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Disney 'Teen' Writer Revealed as 32-Year-Old

TV: 'Felicity' phenom Riley Weston apparently lied about age to succeed in a youth-oriented industry.

October 15, 1998|BRIAN LOWRY | TIMES STAFF WRITER

A 19-year-old writing phenom recently signed by the Walt Disney Co. to a six-figure television producing deal has been unmasked as a 32-year-old actress, leaving many of those associated with her during the last year feeling duped.

Riley Weston, recently named by Entertainment Weekly as one of the 100 most creative people in the business, could not be reached for comment. She apparently pretended to be a teenager to give her an edge in youth-obsessed Hollywood.

The trade paper Daily Variety reported two weeks ago that Weston, a 19-year-old staff writer on the new WB network teenage drama "Felicity," had signed an agreement to develop and produce TV programs through Disney's Touchstone Television for about $500,000 over two years.

This week Weston acknowledged to her talent representatives that she is a 32-year-old actress who appeared in the movie "Sister Act 2: Back in the Habit." She told her agent she had legally changed her name several years ago.

Weston is currently represented by United Talent Agency, which claims to not have been aware of her real age. "We signed her six months ago, when we heard 'Felicity' had hired an 18-year-old staff writer," said Chris Harbert, the co-head of the agency's television department.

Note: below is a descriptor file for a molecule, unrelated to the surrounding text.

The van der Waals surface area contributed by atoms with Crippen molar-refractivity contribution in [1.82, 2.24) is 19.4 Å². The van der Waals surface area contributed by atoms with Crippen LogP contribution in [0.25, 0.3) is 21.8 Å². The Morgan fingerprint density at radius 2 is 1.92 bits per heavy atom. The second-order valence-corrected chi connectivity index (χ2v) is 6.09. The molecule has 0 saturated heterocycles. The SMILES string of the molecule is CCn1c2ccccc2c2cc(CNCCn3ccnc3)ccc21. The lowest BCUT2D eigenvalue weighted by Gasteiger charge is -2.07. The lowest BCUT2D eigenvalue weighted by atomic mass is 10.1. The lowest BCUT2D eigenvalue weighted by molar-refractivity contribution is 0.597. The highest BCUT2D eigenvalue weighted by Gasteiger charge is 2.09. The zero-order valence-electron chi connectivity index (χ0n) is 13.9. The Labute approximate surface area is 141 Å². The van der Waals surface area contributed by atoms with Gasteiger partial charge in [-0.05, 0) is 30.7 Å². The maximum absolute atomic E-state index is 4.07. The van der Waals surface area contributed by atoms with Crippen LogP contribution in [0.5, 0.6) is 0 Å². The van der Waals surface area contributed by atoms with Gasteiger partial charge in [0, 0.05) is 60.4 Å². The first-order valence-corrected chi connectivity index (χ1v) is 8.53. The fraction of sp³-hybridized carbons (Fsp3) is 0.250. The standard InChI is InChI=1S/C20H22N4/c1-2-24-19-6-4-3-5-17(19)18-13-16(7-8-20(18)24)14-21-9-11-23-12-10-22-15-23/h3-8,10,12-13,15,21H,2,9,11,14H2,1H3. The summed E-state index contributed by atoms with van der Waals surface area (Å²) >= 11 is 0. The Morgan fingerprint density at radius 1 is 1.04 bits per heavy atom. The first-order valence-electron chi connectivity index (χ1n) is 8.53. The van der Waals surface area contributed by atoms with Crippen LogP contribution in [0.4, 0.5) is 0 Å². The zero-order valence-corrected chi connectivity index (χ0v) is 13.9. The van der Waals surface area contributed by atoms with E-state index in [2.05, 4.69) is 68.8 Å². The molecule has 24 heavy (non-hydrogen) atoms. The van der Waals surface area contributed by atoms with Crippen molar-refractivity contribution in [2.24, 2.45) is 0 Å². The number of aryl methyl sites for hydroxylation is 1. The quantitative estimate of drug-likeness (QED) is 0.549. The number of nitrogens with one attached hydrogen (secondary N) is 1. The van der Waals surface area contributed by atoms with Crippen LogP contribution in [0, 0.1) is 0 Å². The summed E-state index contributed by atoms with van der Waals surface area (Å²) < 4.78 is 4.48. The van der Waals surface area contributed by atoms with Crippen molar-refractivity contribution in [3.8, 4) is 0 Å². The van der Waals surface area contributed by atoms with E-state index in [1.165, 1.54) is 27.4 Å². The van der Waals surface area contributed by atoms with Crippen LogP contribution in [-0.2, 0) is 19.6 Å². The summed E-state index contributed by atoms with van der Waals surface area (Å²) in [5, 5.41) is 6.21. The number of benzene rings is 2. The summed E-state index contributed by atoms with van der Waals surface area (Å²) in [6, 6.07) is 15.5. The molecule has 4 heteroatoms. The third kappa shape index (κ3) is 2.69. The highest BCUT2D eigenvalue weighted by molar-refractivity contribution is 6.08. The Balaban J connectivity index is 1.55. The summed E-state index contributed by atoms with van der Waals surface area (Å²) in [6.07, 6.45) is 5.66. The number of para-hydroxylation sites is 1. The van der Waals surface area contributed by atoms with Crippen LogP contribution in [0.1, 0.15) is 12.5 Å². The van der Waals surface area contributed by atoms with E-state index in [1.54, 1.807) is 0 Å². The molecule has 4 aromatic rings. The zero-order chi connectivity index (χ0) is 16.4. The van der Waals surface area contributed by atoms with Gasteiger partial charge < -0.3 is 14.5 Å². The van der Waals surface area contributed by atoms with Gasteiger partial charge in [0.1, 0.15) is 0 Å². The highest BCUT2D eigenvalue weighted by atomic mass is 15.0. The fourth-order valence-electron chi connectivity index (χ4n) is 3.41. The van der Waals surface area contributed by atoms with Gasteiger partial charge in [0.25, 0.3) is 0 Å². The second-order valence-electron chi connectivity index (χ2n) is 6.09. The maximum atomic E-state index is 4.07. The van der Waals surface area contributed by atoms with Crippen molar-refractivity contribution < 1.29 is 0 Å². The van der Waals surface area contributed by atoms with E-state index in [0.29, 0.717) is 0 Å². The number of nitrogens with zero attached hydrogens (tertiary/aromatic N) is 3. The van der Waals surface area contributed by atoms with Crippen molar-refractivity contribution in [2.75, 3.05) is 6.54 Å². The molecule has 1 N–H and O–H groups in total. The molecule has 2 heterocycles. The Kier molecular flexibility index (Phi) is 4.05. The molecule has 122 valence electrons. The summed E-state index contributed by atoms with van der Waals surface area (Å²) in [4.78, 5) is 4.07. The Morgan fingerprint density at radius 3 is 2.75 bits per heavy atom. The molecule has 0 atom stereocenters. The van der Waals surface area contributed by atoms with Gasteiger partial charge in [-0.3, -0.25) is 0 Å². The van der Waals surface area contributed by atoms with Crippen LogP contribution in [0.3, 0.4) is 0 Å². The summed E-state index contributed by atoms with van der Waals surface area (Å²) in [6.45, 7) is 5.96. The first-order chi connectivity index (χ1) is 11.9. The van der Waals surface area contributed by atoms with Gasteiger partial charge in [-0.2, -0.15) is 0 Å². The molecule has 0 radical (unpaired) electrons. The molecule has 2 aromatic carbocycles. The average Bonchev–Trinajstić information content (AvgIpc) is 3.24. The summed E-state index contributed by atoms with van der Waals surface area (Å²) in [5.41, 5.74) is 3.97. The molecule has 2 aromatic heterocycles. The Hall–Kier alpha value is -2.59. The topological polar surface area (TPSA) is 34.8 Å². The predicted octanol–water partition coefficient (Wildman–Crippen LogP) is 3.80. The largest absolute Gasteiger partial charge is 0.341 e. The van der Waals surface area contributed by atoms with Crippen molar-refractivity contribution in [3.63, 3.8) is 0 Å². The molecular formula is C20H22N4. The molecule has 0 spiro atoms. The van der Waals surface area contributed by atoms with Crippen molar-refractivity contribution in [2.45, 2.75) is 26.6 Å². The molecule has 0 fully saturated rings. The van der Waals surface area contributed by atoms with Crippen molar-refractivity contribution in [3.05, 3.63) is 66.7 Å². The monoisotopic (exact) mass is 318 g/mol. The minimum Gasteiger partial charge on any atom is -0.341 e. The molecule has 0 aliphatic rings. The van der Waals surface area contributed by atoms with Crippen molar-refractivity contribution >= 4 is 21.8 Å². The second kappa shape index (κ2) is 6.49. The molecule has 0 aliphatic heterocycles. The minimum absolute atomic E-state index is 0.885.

According to the agency, Weston maintains that she carried out the deception because of her inability to get work as an actress. After having apparently misled Disney officials, her status at the studio is unclear, sources say.

The ruse was exposed when the TV show "Entertainment Tonight" was tipped off while producing a piece about Weston, who both wrote and appears in the episode of "Felicity" filming this week.

One source said the teenage persona was the idea of Weston and Brad Sexton, her manager and ex-husband, who could not be reached for comment. She was featured recently on Entertainment Weekly's "It" list, cataloging "the 100 most creative people in entertainment."

"In many ways, I am Felicity," Weston told the magazine, referring to the show's 18-year-old protagonist. "So I hope I portray this generation in a realistic light."

Sources say that in her dealings with agents and producers, Weston represented herself as a home-schooled teenager who came to Los Angeles at the age of 16, pursuing an acting career before she began writing scripts.

Her representatives characterize the youthful-looking actress' rationale as based on age discrimination, pointing out that many performers and writers are reluctant to discuss their age because of Hollywood's obsession with youth.

"There are a million people who change their names and ages to get work in this town," Harbert noted.

The producers of "Felicity" declined comment. A Touchstone spokeswoman said, "We're looking into the situation."

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